By Lise Alves, Senior Contributing Reporter
SÃO PAULO, BRAZIL – The speaker of Brazil’s Chamber of Deputies, Eduardo Cunha, accepted on Wednesday a request to open impeachment proceedings against the country’s leader, President Dilma Rousseff. Cunha stated that there was evidence that the President had violated Brazil’s fiscal laws and manipulated government finances.
Although both Cunha and government officials deny any discussions, the speaker’s decision comes after weeks of covert negotiations between him and the Workers Party (PT) Congressional representatives to back each other up in Congressional investigations of wrongdoing. While several impeachment requests have been filed against Rousseff, Cunha himself has been accused of corruption and is being investigated by the lower house’s ethics committee.
While Cunha said his decision was purely ‘technical’, political analysts note that the congressman made his decision after PT party representative, members of the ethics committee, voted to continue the Chamber’s investigation of Cunha. “It was a difficult decision. I did not become speaker of the Chamber of Deputies with the objective of approving impeachment proceedings against the president,” said Cunha to reporters on Wednesday.
Hours after the announcement President Rousseff hit back. In a televised address to the nation, the President said to have received ‘with indignation the decision’. “I’ve committed no illicit act, there is no suspicion hanging over me of any misuse of public money,” the president said.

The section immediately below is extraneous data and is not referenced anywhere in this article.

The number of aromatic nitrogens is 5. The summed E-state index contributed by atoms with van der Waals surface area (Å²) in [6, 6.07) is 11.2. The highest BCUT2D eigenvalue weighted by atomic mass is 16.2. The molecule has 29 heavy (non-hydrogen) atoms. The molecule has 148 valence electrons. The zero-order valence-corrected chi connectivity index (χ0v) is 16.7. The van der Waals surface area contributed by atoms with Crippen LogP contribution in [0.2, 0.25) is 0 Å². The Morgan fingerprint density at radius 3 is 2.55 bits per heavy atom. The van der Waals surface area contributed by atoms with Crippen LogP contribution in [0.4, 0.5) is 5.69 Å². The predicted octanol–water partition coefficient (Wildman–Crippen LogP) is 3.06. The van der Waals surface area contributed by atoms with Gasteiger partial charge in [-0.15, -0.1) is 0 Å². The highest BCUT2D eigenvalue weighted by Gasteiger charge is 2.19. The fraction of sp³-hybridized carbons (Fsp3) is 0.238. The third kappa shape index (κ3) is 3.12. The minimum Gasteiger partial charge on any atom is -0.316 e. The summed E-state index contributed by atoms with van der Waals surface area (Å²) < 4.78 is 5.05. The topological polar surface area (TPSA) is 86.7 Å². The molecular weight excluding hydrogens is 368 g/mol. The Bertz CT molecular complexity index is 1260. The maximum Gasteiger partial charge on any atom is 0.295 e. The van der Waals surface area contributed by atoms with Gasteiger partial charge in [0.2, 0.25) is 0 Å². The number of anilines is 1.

“I don’t have any foreign bank accounts; I have not has not concealed from public knowledge the existence of personal property,” she said alluding to accusations that Cunha received millions in bribes from the Petrobras scandal and hid the money in Swiss bank accounts which were opened by family members.
For Neil Shearing, Chief Emerging Markets Economist for Capital Economics, although the announcement is hardly a surprise, impeachment is not likely. “There is a big difference between opening impeachment proceedings and actually removing the president from office. Our sense is that President Rousseff will muster enough votes to hold off the challenge,” stated Shearing.
Shearing says that although political turbulence is the last thing the Brazilian economy needs now, impeachment proceedings are also not likely to significantly affect the market. “While investors should be braced for volatility when markets open tomorrow, this isn’t necessarily a disaster for financial markets that is might seem.”
Finally, says Shearing, even the worst-case scenario – President Rousseff is impeached – would not necessarily be market-negative. “Ms. Rousseff is about as unpopular with investors as she is with the Brazilian public. Her government’s fiscal adjustment program – which is by far the most important policy challenge – has been derailed in Congress, partly (but not entirely) because she has become so divisive.”
A special committee comprised of members of all parties in the Chamber of Deputies will now decide on the merits of the case. If 2/3 of votes are favorable to impeachment, the case moves to the Senate. The Senate then holds a ninety-day trial after which a 2/3 majority in the Upper House is needed to formally remove the President from office.